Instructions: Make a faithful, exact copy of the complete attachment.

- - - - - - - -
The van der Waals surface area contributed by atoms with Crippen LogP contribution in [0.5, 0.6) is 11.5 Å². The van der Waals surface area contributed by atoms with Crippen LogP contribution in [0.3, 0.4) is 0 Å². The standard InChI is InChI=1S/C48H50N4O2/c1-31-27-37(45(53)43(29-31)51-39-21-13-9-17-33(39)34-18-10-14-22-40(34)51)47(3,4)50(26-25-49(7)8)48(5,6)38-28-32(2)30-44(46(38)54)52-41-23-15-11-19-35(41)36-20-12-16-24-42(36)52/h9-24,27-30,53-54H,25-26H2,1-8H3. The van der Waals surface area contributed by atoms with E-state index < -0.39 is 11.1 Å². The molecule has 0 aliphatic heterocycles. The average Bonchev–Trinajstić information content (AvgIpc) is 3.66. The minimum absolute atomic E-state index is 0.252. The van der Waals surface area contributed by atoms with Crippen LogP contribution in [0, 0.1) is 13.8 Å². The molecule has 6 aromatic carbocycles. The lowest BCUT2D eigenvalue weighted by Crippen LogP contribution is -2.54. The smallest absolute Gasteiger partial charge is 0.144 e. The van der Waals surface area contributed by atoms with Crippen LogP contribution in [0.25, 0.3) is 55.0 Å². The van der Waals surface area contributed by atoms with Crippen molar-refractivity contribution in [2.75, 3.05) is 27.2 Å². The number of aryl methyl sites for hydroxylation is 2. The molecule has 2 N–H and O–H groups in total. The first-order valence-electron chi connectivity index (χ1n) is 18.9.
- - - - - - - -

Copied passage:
The van der Waals surface area contributed by atoms with Crippen LogP contribution in [0.5, 0.6) is 11.5 Å². The van der Waals surface area contributed by atoms with Crippen LogP contribution in [0.3, 0.4) is 0 Å². The standard InChI is InChI=1S/C48H50N4O2/c1-31-27-37(45(53)43(29-31)51-39-21-13-9-17-33(39)34-18-10-14-22-40(34)51)47(3,4)50(26-25-49(7)8)48(5,6)38-28-32(2)30-44(46(38)54)52-41-23-15-11-19-35(41)36-20-12-16-24-42(36)52/h9-24,27-30,53-54H,25-26H2,1-8H3. The van der Waals surface area contributed by atoms with E-state index < -0.39 is 11.1 Å². The molecule has 0 aliphatic heterocycles. The average Bonchev–Trinajstić information content (AvgIpc) is 3.66. The minimum absolute atomic E-state index is 0.252. The van der Waals surface area contributed by atoms with Crippen LogP contribution in [0, 0.1) is 13.8 Å². The molecule has 6 aromatic carbocycles. The lowest BCUT2D eigenvalue weighted by Crippen LogP contribution is -2.54. The smallest absolute Gasteiger partial charge is 0.144 e. The van der Waals surface area contributed by atoms with Crippen LogP contribution in [0.25, 0.3) is 55.0 Å². The van der Waals surface area contributed by atoms with Crippen molar-refractivity contribution in [2.75, 3.05) is 27.2 Å². The number of aryl methyl sites for hydroxylation is 2. The molecule has 2 N–H and O–H groups in total. The first-order valence-electron chi connectivity index (χ1n) is 18.9.